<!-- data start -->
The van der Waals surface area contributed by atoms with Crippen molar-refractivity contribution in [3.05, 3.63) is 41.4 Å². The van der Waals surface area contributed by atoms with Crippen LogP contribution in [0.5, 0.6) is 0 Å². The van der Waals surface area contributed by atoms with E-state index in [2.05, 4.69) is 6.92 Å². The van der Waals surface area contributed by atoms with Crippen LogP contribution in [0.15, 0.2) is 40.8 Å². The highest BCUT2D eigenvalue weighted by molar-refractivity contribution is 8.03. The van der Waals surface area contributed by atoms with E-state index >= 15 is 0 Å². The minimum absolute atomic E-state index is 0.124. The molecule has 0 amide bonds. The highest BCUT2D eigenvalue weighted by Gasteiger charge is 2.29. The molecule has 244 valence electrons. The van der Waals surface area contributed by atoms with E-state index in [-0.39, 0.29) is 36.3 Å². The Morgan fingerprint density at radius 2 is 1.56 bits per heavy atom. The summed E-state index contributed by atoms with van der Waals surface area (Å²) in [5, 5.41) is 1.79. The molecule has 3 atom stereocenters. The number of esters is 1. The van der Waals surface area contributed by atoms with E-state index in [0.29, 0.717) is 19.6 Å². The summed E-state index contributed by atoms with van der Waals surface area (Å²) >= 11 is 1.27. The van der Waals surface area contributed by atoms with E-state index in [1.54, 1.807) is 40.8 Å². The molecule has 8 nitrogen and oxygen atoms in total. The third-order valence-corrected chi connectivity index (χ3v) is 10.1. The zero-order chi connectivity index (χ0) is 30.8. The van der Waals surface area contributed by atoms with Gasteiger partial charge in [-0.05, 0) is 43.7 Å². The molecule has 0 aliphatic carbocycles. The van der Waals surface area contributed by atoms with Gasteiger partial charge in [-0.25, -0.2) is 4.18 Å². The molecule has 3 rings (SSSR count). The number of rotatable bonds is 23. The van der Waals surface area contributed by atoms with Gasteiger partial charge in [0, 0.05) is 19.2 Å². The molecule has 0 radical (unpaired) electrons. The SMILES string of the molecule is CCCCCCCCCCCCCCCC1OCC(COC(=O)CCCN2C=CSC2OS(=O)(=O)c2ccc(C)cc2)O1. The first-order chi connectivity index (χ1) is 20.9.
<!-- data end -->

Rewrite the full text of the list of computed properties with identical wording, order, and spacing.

The van der Waals surface area contributed by atoms with Crippen molar-refractivity contribution in [3.05, 3.63) is 41.4 Å². The van der Waals surface area contributed by atoms with Crippen LogP contribution in [0.5, 0.6) is 0 Å². The van der Waals surface area contributed by atoms with E-state index in [2.05, 4.69) is 6.92 Å². The van der Waals surface area contributed by atoms with Crippen LogP contribution in [0.15, 0.2) is 40.8 Å². The highest BCUT2D eigenvalue weighted by molar-refractivity contribution is 8.03. The van der Waals surface area contributed by atoms with E-state index >= 15 is 0 Å². The minimum absolute atomic E-state index is 0.124. The molecule has 0 amide bonds. The highest BCUT2D eigenvalue weighted by Gasteiger charge is 2.29. The molecule has 244 valence electrons. The van der Waals surface area contributed by atoms with E-state index in [-0.39, 0.29) is 36.3 Å². The Morgan fingerprint density at radius 2 is 1.56 bits per heavy atom. The summed E-state index contributed by atoms with van der Waals surface area (Å²) in [5, 5.41) is 1.79. The molecule has 3 atom stereocenters. The number of esters is 1. The van der Waals surface area contributed by atoms with E-state index in [0.29, 0.717) is 19.6 Å². The summed E-state index contributed by atoms with van der Waals surface area (Å²) >= 11 is 1.27. The van der Waals surface area contributed by atoms with E-state index in [1.54, 1.807) is 40.8 Å². The molecule has 8 nitrogen and oxygen atoms in total. The third-order valence-corrected chi connectivity index (χ3v) is 10.1. The zero-order chi connectivity index (χ0) is 30.8. The van der Waals surface area contributed by atoms with Gasteiger partial charge in [-0.05, 0) is 43.7 Å². The molecule has 0 aliphatic carbocycles. The van der Waals surface area contributed by atoms with Gasteiger partial charge in [-0.25, -0.2) is 4.18 Å². The molecule has 3 rings (SSSR count). The number of rotatable bonds is 23. The van der Waals surface area contributed by atoms with Gasteiger partial charge in [0, 0.05) is 19.2 Å². The molecule has 0 radical (unpaired) electrons. The SMILES string of the molecule is CCCCCCCCCCCCCCCC1OCC(COC(=O)CCCN2C=CSC2OS(=O)(=O)c2ccc(C)cc2)O1. The first-order chi connectivity index (χ1) is 20.9.